Solutions for challenging requirements
At Griffon Hoverwork we are developing a number of pioneering new solutions that use the hover principle. This is founded on our current range of hovercraft, from our smallest inshore craft, to the largest sea going hover ferries.
Partially Air Cushioned Supported Catarmaran (PACSCAT)
Griffon Hoverwork built the first prototype of the Partial Air Cushion Supported Catamaran (PACSCAT) for the Royal Navy in 2010. The concept was originated by IMAA Ltd, UK and was developed into a detailed design by QinetiQ. It is designed for the fast deployment, of high payloads onto a beach from an amphibious assault ship which has limited space for a landing craft. PACSCAT is a proven, scalable solution for the next generation of fast landing craft.
Self Propelled Hoverbarges
We have designed self propelled hover platforms (barges) that are capable of moving equipment to shallow water, soft land areas and ice environments; they have a capacity of carrying loads from 30 tonnes to 300 tonnes and include marine grade aluminium hulls, diesel powered lift capability and segmented skirts.
Oil Rig Ice Support Hovercraft
he exploration for oil in ice prone arctic waters is driving the need for a new breed of hovercraft. The industry requires solutions able to cope with ice ridges and transient ice/ water conditions. GHL is developing a new range of much larger craft, able to cross 3m ice obstacles, and operate in extremely harsh conditions. We are developing concepts for rig evacuation, 40 tonne payload transfer of crew and supplies, in addition to 100 tonne+ hover barges for larger item transitions.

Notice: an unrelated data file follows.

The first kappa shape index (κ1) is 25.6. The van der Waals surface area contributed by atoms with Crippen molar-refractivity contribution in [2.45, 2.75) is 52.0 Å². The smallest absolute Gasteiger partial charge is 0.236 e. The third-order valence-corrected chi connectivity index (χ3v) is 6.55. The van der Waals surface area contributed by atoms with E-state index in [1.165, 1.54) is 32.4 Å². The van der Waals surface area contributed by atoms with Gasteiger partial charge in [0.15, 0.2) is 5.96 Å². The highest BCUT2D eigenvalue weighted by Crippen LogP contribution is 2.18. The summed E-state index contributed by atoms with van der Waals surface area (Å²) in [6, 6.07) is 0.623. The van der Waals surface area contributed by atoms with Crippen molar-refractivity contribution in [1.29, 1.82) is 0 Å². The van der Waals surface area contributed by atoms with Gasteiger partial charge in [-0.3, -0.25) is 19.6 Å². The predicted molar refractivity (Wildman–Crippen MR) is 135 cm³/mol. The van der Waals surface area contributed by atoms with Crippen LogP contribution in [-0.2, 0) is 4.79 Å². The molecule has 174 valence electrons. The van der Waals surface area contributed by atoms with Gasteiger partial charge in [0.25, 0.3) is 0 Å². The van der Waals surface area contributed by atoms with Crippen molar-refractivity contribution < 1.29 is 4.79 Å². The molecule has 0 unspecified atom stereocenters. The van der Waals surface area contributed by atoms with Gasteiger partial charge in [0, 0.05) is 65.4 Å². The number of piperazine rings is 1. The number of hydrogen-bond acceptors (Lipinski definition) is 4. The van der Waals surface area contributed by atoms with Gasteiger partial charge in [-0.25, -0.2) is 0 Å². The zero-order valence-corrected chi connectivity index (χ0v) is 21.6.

The HOVCAT builds on the idea of PACSCAT but uses air propellers as opposed to water jets. The HOVCAT concept has a catamaran type hull with skirt segments attached underneath It has been designed with the requirements of the Royal Marines; needing a fast amphibious landing craft, which would fit within the confines of the 8m wide docks in their assault ships and having the ability to land up to 20 tonnes of equipment and men, onto a beach.
A man model of the concept has been built by IMAA Ltd and has been tested in collaboration with GHL and has been found to be both capable and stable despite its low beam to length ratio.